FinTech in Focus
Incumbents & FinTech
Goldman Sachs has launched its online lending arm called Marcus, offering loans of up to $30,000 targeted at consumers with high credit card debt. Goldman will hold and service the loans rather than sell them, funding each from its $130 billion deposit base. Applications will be limited to those who receive a code through the mail, which will go out to millions of people in the near future. Meanwhile, Morgan Stanley has offered a $100 million credit line to Affirm, a lending company that operates at the point-of-sale and which anticipates lending volume to surpass $300 million this year.
Wells Fargo announced that it has combined its corporate payments and “some consumer-banking operations” with its technology-innovations group, now called the Payments, Virtual Solutions and Innovation Unit, run by Avid Modjtabai, the former head of Wells Fargo’s consumer lending and cross-company operations. Separately, both Wells and Australia’s ANZ have together built a distributed ledger platform prototype for correspondent banking payment reconciliation and settlement.
Additional headlines covering banking and FinTech include, India’s ICICI Bank becoming the country’s first to execute cross-border remittance and international trade documents using distributed ledger technology, UBS launching a robo-advisor called UBS SmartWealth, Regions Bank partnering with online consumer lender Avant, Microsoft joining Brazil’s Banco Votorantim to pursue FinTech investments in Brazil, and Nasdaq announcing a partnership with the Hong Kong Monetary Authority whereby the two will exchange information related to blockchain technology.
Crowdfunding and Reg A+
There are 17 registered Regulation Crowdfunding platforms operating in the U.S., up from 10 at the end of May. Separately, NextGen Crowdfunding released an analysis of more than 130 companies that filed under Reg A+ between June 2015 and June 2016, as indicated in the figure below. According to the report, 60 firms filed under Tier I (a company can raise up to $20 million in any 12-month period; state registration applies), while 71 companies filed under Tier II (a company can raise up to $50 million in any 12-month period; exempt from state registration). Mature and late-stage firms are participating in Reg A+ filings, according to the analysis, and companies filing under Tier II sought more funding (per-firm average of $25.2 million) than firms filing under Tier I (per-firm average of $6 million).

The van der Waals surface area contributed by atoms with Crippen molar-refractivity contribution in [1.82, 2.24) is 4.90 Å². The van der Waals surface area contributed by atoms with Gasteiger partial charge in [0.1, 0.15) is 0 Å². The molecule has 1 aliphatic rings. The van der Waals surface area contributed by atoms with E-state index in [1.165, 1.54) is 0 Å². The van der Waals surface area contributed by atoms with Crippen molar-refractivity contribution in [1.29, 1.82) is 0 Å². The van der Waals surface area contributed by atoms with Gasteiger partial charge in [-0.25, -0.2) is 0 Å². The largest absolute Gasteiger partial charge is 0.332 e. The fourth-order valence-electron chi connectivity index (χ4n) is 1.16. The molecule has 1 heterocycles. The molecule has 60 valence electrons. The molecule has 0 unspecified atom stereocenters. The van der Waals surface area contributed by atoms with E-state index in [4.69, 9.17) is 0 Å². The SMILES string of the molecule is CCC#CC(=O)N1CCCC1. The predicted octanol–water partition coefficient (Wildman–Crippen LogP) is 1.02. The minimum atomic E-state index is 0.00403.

1-A filings by industry
Source: Ipsos MORI Social Research Institute, Uses of Cash and Electronic Payments
Insights into P2P/Marketplace Lending
The Federal Reserve Bank of Cleveland published a report providing “new insights” into online lender applicants using data from the Federal Reserve’s 2015 Small Business Credit Survey, which we have written about in the past. The new report “explores differences between these online lender applicants and traditional lender applicants.” Concerns expressed in the report include the potentially more “precarious” financial position of online applicants compared with traditional applicants, as well as their vulnerability to loan brokers, a lower success rate in obtaining full funding — as indicated in the figure below — low satisfactions levels, and disparate impact and fair-lending concerns.
Total financing approved, by applicant type